About Bird Bands
There are several different types of bands used on wild birds in North America. Each type of band is made in many different sizes so that every bird has a suitable size band available for use by banders. Bands provided by the Bird Banding Laboratory are made of aluminum and inscribed CALL 1-800-327 BAND and WWW.REPORTBAND.GOV followed by a unique 8 or 9 digit number. The older bird bands had the legend WRITE BIRD BAND LAUREL MD 20708 USA or AVISE BIRD BAND WASH DC. These bands are from the same agency as the new bands and can be reported at www.reportband.gov or on the 1-800 telephone number.
There are 25 standard size bands and 5 specially sized bands made to accommodate the smallest hummingbird to the large Trumpeter Swan. In addition there are 4 common types of bands which include the standard butt-end band, the lock-on bands used on hawks and owls, rivet bands used on eagles, and hard metal bands for use on birds that would otherwise outlive their bands or are in harsh environments like salt water that may wear the regular bands too quickly.
Photo USGS - Patuxent Wildlife Research Center
Bands do wear out eventually, but even a very worn band with the numbers seemingly invisible can have the numbers determined using etching. To learn more about etching bands, click here. Hundreds of bands are etched and returned to hunters by the Bird Banding Laboratory every year.
The most common type of band used in North America is the butt-end band. This band is a round band with two edges that butt evenly together when closed correctly. Butt-end bands are supplied by the Bird Banding Laboratory to licensed US banders free of charge. Bands made of a harder metal, typically stainless steel, monel or incoloy, are used on birds that live for many years or live in salt water environments. Some sizes of hard metal bands are available to banders now, but most must be purchased at the banders expense.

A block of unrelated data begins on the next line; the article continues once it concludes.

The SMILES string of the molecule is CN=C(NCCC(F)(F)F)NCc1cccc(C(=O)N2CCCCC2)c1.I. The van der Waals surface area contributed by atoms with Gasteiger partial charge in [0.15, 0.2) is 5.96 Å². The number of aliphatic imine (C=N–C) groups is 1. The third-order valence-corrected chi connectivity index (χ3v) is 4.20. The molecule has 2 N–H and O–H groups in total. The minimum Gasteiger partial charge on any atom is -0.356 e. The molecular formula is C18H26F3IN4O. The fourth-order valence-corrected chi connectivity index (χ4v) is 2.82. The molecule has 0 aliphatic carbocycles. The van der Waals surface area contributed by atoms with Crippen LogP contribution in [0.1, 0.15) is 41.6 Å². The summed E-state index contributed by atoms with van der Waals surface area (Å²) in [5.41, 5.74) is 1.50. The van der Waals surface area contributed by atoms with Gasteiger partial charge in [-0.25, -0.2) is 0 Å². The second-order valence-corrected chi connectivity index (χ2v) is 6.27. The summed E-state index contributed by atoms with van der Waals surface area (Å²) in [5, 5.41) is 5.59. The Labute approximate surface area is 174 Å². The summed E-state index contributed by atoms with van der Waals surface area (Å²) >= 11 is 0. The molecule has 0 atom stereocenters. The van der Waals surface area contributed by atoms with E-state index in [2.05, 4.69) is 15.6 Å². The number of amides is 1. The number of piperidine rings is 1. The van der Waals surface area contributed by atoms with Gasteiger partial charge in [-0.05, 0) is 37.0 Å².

Lock-on and Rivet Bands
Lock-on and Rivet bands are specifically designed to stop birds with strong bills like hawks and owls from opening or damaging the band with their strong bill. The lock-on band is used on all medium to large birds of prey other than eagles. The band is like a normal butt-end band with two flanges of metal. The longer flange is folded over the shorter flange, effectively "locking" the band in place. The band is made of relatively soft aluminum and can be removed by the bander, but not by the bird.
Rivet bands are made of harder metal than the lock-on band (but not stainless steel) and are used on eagles. The band has two short flanges of metal that project out from the seam where the two ends of the band meet. These flanges are side by side when the band is closed with a hole for a rivet. The band is riveted in place.
Other bands are sometimes seen on birds. Some of these can be reported to the Bird Banding Laboratory, but most cannot. To learn more about other types of bands, click here. Color bands are used to identify individual birds visually, this is a type of auxiliary marker. To learn more about color bands and other auxiliary markers, click here.
To learn about markers used on birds other than bands, click here.